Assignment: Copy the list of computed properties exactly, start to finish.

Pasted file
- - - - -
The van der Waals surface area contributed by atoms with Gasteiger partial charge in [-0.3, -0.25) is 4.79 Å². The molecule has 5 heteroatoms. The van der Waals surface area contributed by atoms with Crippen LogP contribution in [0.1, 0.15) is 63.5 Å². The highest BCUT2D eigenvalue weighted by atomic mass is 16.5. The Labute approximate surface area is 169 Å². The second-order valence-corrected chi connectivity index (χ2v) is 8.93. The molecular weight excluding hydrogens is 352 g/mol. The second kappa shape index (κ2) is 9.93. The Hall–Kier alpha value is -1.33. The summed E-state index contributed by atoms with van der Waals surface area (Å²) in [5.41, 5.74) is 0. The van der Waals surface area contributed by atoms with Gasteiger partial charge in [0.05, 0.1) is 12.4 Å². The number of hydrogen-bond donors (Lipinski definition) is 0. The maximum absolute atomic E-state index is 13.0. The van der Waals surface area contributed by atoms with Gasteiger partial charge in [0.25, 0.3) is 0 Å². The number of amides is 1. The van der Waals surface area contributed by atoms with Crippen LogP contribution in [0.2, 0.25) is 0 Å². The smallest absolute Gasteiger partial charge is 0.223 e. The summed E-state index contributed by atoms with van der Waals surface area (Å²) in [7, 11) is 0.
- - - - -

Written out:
The van der Waals surface area contributed by atoms with Gasteiger partial charge in [-0.3, -0.25) is 4.79 Å². The molecule has 5 heteroatoms. The van der Waals surface area contributed by atoms with Crippen LogP contribution in [0.1, 0.15) is 63.5 Å². The highest BCUT2D eigenvalue weighted by atomic mass is 16.5. The Labute approximate surface area is 169 Å². The second-order valence-corrected chi connectivity index (χ2v) is 8.93. The molecular weight excluding hydrogens is 352 g/mol. The second kappa shape index (κ2) is 9.93. The Hall–Kier alpha value is -1.33. The summed E-state index contributed by atoms with van der Waals surface area (Å²) in [5.41, 5.74) is 0. The van der Waals surface area contributed by atoms with Gasteiger partial charge in [0.05, 0.1) is 12.4 Å². The number of hydrogen-bond donors (Lipinski definition) is 0. The maximum absolute atomic E-state index is 13.0. The van der Waals surface area contributed by atoms with Gasteiger partial charge in [0.25, 0.3) is 0 Å². The number of amides is 1. The van der Waals surface area contributed by atoms with Crippen LogP contribution in [0.2, 0.25) is 0 Å². The smallest absolute Gasteiger partial charge is 0.223 e. The summed E-state index contributed by atoms with van der Waals surface area (Å²) in [7, 11) is 0.